Matchbox and Hot Wheels gave children an early itch to being a car enthusiast. Hot Wheels hit the toy shelves in 1968, to compete with the already thriving Matchbox cars that were introduced to the world in 1953. Most would assume that the most valuable of both companies would be from the first years that they were made, which some are, but the most valuable Hot Wheels cars are from 1972. Due to the oil crisis Hot Wheels had a hard time finding cars to recreate and only 6 new models were released that year. Since less were made, according to Antiques and Collecting Magazine, they’re more valuable.
Of course, condition has a lot to do with value, the traditional blister packaging is usually required to be intact and with no cosmetic blemishes, but in some cases the cars are so rare that even in terrible condition they are worth a small fortune. Pink is said to be the most valuable color when it comes to Hot Wheels according to Freep as it was less popular with the boys Hot Wheels and Matchbox still to this day are wildly popular among young children and collectors, giving them the ability to own their dream car; 1/64 the size and usually for a few bucks or less.
19 1969 VW Beach Bomb
The most expensive and valuable car to make the list is the 1969 Beach Bomber in pink. There is only one known Pink Beach Bomber with a rear loading surfboard, as it was a prototype and changes were made to the one that was released, mainly the surfboard now being on the side.
There is a rumour another one exists, but it has yet to be verified.
According to Complete Set, the owner Bruce Pascal payed a whopping $72,000 for the Pink Beach Bomber, which is a steal according to Freep could be worth up to 150k. Only 200 of the Beach Bombs with the surfboard on the side were produced, making them all rare and can be worth up to 100k.
18 Hot Wheels 40th Anniversary
While the Pink Beach Bomber may be the most valuable toy car to make the list, but it’s not the most expensive. In celebration of Hot Wheels 40th birthday and producing over four billion cars, a $140,000 Hot Wheels was designed by Jason of Beverly Hills, who designs high end jewelry for celebrities. According to Gizmodo the Hot Wheels was made out of 18-carat white gold and completely dressed in over 2,700 diamonds totalling in 23-carats. It was built with the intention to be actioned off, and all the proceed to be donated to charity.
17 1968 White Enamel Camaro
It would be a safe assumption that the first Hot Wheels made are some of the most valuable, and that’s true as the Camaro was one of the original cars that Hot Wheels produced back in 1968.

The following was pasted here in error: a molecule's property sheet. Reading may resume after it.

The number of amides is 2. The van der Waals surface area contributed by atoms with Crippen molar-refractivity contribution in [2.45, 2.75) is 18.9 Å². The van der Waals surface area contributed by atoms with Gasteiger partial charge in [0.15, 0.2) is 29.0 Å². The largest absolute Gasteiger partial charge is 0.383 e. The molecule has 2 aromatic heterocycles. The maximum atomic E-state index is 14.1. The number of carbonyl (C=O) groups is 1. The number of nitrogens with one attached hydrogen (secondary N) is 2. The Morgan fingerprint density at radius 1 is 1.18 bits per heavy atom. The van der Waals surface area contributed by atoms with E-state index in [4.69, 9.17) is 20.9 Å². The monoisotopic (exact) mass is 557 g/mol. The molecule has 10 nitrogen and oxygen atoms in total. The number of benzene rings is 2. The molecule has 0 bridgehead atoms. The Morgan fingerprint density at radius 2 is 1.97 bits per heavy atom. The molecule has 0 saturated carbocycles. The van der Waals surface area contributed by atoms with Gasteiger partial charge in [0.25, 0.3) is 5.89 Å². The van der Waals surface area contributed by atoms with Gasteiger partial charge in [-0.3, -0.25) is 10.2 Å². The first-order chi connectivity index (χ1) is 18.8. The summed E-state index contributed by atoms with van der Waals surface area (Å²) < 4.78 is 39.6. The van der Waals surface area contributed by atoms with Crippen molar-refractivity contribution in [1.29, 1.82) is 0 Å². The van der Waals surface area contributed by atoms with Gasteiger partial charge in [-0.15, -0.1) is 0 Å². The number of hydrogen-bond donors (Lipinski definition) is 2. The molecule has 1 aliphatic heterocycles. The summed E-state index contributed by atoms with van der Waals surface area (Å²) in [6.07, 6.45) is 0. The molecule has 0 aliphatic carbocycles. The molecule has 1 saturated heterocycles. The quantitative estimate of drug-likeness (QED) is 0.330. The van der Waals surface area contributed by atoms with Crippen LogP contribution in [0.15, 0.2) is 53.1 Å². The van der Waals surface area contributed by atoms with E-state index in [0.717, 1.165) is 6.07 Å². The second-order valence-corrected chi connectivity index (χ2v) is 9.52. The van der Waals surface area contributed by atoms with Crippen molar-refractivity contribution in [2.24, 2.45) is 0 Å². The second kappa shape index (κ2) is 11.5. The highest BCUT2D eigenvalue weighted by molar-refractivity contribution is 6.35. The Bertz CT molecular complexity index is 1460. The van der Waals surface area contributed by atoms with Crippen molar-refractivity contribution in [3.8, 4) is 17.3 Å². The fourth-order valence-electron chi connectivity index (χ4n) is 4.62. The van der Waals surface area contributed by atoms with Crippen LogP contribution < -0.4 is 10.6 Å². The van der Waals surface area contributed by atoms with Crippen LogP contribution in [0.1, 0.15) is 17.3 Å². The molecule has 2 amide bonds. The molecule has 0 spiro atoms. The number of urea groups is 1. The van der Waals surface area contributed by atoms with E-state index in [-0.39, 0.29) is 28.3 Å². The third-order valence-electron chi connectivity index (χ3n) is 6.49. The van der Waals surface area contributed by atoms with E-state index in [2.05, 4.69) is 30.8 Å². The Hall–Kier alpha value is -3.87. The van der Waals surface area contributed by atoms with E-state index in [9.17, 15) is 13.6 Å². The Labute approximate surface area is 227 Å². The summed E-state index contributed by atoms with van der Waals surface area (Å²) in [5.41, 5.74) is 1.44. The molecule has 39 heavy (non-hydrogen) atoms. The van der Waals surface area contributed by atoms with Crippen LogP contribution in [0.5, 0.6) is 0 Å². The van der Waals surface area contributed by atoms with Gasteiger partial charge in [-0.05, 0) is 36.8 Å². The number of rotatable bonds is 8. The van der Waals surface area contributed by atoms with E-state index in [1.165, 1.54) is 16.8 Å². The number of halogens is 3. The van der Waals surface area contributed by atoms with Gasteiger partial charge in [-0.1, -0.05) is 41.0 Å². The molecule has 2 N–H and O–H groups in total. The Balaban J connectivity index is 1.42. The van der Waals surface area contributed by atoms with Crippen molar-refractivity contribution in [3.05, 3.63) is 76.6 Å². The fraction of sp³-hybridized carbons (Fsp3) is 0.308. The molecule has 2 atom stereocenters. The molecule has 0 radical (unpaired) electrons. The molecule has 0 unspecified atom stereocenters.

What makes the white enamel version so valuable is because it was a prototype.
According to The Gamer, white enamel is so rare as it was used as a prototype to spot imperfections. If you have one that isn’t in mint condition, you can still expect it to be worth at least $2,500.
16 1971 Bye Focal
The Bye Focal was based on the design of the 1970 Dodge Challenger. The Bye Focal was packed with two engines and a working translucent hood. Very few Bye-Focal's are still intact due to an issue with the metal when it was manufactured and some have literally crumbled into pieces. According to Online Redline Guides a yellow “Bye Focal” in its original blister pack was sold for $7,000 on eBay in 2003.
15 Rodger The Dodger
Like a lot of the cars on the list, the colour is what makes the Rodger the Dodger the most valuable. According to The Complete Set, only seven Blue Rodger Dodgers were made. A man by the name of Bob Parker was the one in possession of all seven, as they were only released in the UK.
He sold them all to collectors, not knowing he had all of them ever produced and didn’t even keep one for himself.
If you happened to come across the original seven, they are estimated to have a value for up to $8,000.
14 1971 Olds 442 In Purple
The 1971 Olds was a wildly popular model for Hot Wheels, mostly being produced in the colour magenta as seen above. In order to keep things exciting Hot Wheels decided to make a very limited run of special edition colours, as they do now with a lot of their vehicles. All 1971 442 are considered valuable but if you happen to find one in salmon, hot pink and purple they are considered the most valuable and rare, and according to Complex a purple one could go for as much as $5,000.
13 Purr Cheetah
Another one of the original Hot Wheels produced in 1968 is the Cheetah Python.
The Cheetah Python was based on a custom hot rod designed for Car Craft magazine in 1963.
What makes the Cheetah Python so rare and valuable was that they were never supposed to be released to the public, due to a mix up with the name. According to The Gamer only a few managed to walk out, and now are estimated to be valued up to $10,000.
12 1970 Ed Shaver Custom AMX
Who is Ed Shaver? Ed Shaver was a driver on Hot Wheels very first sponsored drag-racing team. According to History, the Hot Wheels replica of Ed Shavers AMX that he raced was only available at race events or by completing a cereal mail-in offer, and even came with a set of decals like the one on his AMX. It is said that only a few of these exist and even if it’s not in blister packaging you could expect to get up to $4,000 for one of these gems.
11 The Demon & The Prowler